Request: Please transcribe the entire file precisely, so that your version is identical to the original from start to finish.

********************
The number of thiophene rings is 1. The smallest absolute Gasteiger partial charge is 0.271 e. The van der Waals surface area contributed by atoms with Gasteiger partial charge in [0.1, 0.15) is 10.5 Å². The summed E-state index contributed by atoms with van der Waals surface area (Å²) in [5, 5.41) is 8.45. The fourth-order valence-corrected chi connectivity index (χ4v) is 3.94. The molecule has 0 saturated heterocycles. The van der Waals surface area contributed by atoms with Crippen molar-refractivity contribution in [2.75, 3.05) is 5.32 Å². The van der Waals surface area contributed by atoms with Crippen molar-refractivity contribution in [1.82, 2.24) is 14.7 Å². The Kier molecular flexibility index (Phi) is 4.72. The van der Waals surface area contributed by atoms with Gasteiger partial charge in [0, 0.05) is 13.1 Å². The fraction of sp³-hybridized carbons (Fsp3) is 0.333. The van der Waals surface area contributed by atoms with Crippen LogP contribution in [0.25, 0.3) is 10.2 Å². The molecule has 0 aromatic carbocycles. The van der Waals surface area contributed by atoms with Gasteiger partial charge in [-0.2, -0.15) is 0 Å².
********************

The number of thiophene rings is 1. The smallest absolute Gasteiger partial charge is 0.271 e. The van der Waals surface area contributed by atoms with Gasteiger partial charge in [0.1, 0.15) is 10.5 Å². The summed E-state index contributed by atoms with van der Waals surface area (Å²) in [5, 5.41) is 8.45. The fourth-order valence-corrected chi connectivity index (χ4v) is 3.94. The molecule has 0 saturated heterocycles. The van der Waals surface area contributed by atoms with Crippen molar-refractivity contribution in [2.75, 3.05) is 5.32 Å². The van der Waals surface area contributed by atoms with Crippen molar-refractivity contribution in [1.82, 2.24) is 14.7 Å². The Kier molecular flexibility index (Phi) is 4.72. The van der Waals surface area contributed by atoms with Gasteiger partial charge in [0, 0.05) is 13.1 Å². The fraction of sp³-hybridized carbons (Fsp3) is 0.333. The van der Waals surface area contributed by atoms with Crippen LogP contribution in [0.25, 0.3) is 10.2 Å². The molecule has 0 aromatic carbocycles. The van der Waals surface area contributed by atoms with Gasteiger partial charge in [-0.2, -0.15) is 0 Å².